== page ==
Policy: 2024

NFU Submission to the Standing Committee on Agriculture and Agri-Food on Issues relating to the Horticulture Sector
NFU Submission to the Standing Committee on Agriculture and Agri-Food on Issues relating to the Horticulture Sector

The NFU is pleased to provide comments to support the Committee’s study on issues relating to the horticultural sector, particularly insurance programs and federal assistance granted to the horticultural sector, with a focus on the effectiveness of insurance programs and the one-time assistance available to address climate hazards.

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NFU Testimonies – Senate Study on Soil Health in Canada
NFU Testimonies – Senate Study on Soil Health in Canada

To promote soil health, we need common-sense solutions that ensure farmers have the security of tenure. We need a system that does more to protect farmland for farmers and food producers, and that prevents large-scale consolidation of land by outside actors that financialize land, turning it into a commodity to be exploited rather than an irreplaceable ingredient necessary to sustain us.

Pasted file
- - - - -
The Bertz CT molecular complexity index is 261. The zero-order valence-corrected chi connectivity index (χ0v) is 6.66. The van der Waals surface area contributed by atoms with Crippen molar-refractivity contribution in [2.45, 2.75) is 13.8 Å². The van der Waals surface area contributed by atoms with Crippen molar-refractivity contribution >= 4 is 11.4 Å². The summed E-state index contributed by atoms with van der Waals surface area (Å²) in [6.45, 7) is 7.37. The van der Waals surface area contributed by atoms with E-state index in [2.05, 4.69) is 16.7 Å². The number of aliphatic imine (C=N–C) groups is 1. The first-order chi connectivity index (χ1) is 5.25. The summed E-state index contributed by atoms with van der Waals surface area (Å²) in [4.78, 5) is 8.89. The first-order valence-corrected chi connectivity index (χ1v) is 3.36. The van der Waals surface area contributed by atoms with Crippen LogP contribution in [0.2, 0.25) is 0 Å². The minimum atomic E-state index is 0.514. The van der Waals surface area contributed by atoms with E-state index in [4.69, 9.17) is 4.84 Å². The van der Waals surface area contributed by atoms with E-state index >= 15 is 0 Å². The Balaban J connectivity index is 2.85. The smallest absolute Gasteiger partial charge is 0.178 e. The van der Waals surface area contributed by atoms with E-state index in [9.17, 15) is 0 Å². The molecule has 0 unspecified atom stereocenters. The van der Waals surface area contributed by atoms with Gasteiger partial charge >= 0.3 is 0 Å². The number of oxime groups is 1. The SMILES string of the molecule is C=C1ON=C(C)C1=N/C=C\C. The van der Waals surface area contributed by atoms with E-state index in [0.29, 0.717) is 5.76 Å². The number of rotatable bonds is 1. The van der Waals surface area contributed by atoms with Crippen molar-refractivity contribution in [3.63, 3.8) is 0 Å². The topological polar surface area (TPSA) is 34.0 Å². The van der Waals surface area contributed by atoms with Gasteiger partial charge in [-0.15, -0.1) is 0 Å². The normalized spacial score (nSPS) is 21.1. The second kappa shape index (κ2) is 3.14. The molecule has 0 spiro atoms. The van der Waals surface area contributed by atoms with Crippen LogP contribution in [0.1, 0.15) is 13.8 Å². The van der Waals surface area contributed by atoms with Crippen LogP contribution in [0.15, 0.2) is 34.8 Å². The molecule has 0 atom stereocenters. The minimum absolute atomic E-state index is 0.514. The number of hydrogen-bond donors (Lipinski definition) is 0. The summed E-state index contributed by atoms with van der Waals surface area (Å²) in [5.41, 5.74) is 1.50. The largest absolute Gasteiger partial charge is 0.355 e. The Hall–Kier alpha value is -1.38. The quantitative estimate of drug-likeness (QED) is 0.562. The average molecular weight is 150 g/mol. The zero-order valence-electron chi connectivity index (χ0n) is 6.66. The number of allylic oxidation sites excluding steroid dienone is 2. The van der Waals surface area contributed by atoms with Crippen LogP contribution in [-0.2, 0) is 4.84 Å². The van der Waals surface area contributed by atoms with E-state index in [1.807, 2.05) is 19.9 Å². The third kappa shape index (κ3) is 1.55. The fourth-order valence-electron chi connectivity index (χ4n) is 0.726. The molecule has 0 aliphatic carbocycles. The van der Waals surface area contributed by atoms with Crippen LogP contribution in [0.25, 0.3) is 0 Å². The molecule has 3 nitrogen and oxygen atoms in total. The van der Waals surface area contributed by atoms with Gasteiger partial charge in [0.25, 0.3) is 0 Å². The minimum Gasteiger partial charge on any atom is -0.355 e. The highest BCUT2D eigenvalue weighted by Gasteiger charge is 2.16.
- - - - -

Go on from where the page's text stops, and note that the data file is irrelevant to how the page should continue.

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NFU comments on proposed PMRA continuous oversight of pesticides
NFU comments on proposed PMRA continuous oversight of pesticides

As stated in a previous submission to the PMRA, the NFU affirms that the powers under the Act appear to be sufficient to authorize continuous oversight, but there are opportunities for it to be strengthened. The NFU is also supportive of the proposals outlined in “The Proposed Policy on Continuous Oversight of Pesticides'' by the PMRA. The NFU believes that the implementation of continuous oversight (CO) in the PMRA’s evaluation process aligns with our values in regard to the precautionary principle, and at the same time supports the PCPA’s mandate.

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NFU Testimony – Issues relating to the Horticulture Sector
NFU Testimony – Issues relating to the Horticulture Sector

We are here to address the climate impacts threatening the economic viability of our farms. We also face a rapid rise in costs of production accompanied by downward pressure on the price we can command. The farmer’s share of the consumer food dollar is small, so grocery store price increases disproportionately benefit the large retailers. Increasing ownership concentration in wholesale and food processing further depresses our returns. Falling returns are creating a structural deficit: the difference is being taken out of the land, farm workers' labour and the farmers income.  Failure to address these issues means ever fewer Canadian horticulture farms, less of our food being grown in Canada, vulnerability to environmental, political and economic conditions in the countries our imported produce comes from. 

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